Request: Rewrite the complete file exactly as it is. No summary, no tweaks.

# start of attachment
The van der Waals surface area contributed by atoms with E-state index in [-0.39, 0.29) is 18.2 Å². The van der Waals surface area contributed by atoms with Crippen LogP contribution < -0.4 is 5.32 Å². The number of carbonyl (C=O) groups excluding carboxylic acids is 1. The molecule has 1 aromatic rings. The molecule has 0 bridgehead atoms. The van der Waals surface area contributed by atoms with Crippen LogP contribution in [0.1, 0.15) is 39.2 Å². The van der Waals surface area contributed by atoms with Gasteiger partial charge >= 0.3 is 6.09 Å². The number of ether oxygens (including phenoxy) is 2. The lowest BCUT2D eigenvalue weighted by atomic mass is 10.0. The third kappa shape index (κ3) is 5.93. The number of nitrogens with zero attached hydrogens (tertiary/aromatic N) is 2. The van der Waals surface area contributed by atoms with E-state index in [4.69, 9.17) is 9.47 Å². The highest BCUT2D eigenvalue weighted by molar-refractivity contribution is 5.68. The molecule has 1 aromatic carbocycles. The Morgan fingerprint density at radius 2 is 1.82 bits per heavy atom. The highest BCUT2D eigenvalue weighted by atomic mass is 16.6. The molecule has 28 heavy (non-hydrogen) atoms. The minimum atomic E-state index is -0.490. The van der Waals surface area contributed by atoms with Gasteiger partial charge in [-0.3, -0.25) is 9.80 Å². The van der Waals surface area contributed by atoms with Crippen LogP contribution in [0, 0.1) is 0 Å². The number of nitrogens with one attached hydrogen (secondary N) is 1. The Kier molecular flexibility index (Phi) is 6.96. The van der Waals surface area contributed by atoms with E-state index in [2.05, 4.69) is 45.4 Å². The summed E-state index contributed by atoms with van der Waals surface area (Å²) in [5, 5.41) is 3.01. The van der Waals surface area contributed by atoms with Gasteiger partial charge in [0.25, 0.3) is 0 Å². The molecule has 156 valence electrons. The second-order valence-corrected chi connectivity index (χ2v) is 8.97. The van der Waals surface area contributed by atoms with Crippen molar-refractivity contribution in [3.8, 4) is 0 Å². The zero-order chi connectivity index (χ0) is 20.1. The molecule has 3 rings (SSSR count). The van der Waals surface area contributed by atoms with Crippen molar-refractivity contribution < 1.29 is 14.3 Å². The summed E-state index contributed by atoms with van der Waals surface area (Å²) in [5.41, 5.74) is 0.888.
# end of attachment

The van der Waals surface area contributed by atoms with E-state index in [-0.39, 0.29) is 18.2 Å². The van der Waals surface area contributed by atoms with Crippen LogP contribution < -0.4 is 5.32 Å². The number of carbonyl (C=O) groups excluding carboxylic acids is 1. The molecule has 1 aromatic rings. The molecule has 0 bridgehead atoms. The van der Waals surface area contributed by atoms with Crippen LogP contribution in [0.1, 0.15) is 39.2 Å². The van der Waals surface area contributed by atoms with Gasteiger partial charge >= 0.3 is 6.09 Å². The number of ether oxygens (including phenoxy) is 2. The lowest BCUT2D eigenvalue weighted by atomic mass is 10.0. The third kappa shape index (κ3) is 5.93. The number of nitrogens with zero attached hydrogens (tertiary/aromatic N) is 2. The van der Waals surface area contributed by atoms with E-state index in [4.69, 9.17) is 9.47 Å². The highest BCUT2D eigenvalue weighted by molar-refractivity contribution is 5.68. The molecule has 1 aromatic carbocycles. The Morgan fingerprint density at radius 2 is 1.82 bits per heavy atom. The highest BCUT2D eigenvalue weighted by atomic mass is 16.6. The molecule has 28 heavy (non-hydrogen) atoms. The minimum atomic E-state index is -0.490. The van der Waals surface area contributed by atoms with Gasteiger partial charge in [-0.3, -0.25) is 9.80 Å². The van der Waals surface area contributed by atoms with Crippen LogP contribution in [0, 0.1) is 0 Å². The number of nitrogens with one attached hydrogen (secondary N) is 1. The Kier molecular flexibility index (Phi) is 6.96. The van der Waals surface area contributed by atoms with E-state index in [2.05, 4.69) is 45.4 Å². The summed E-state index contributed by atoms with van der Waals surface area (Å²) in [5, 5.41) is 3.01. The van der Waals surface area contributed by atoms with Gasteiger partial charge in [0.25, 0.3) is 0 Å². The molecule has 156 valence electrons. The second-order valence-corrected chi connectivity index (χ2v) is 8.97. The van der Waals surface area contributed by atoms with Crippen molar-refractivity contribution in [3.8, 4) is 0 Å². The zero-order chi connectivity index (χ0) is 20.1. The molecule has 3 rings (SSSR count). The van der Waals surface area contributed by atoms with Crippen molar-refractivity contribution < 1.29 is 14.3 Å². The summed E-state index contributed by atoms with van der Waals surface area (Å²) in [5.41, 5.74) is 0.888.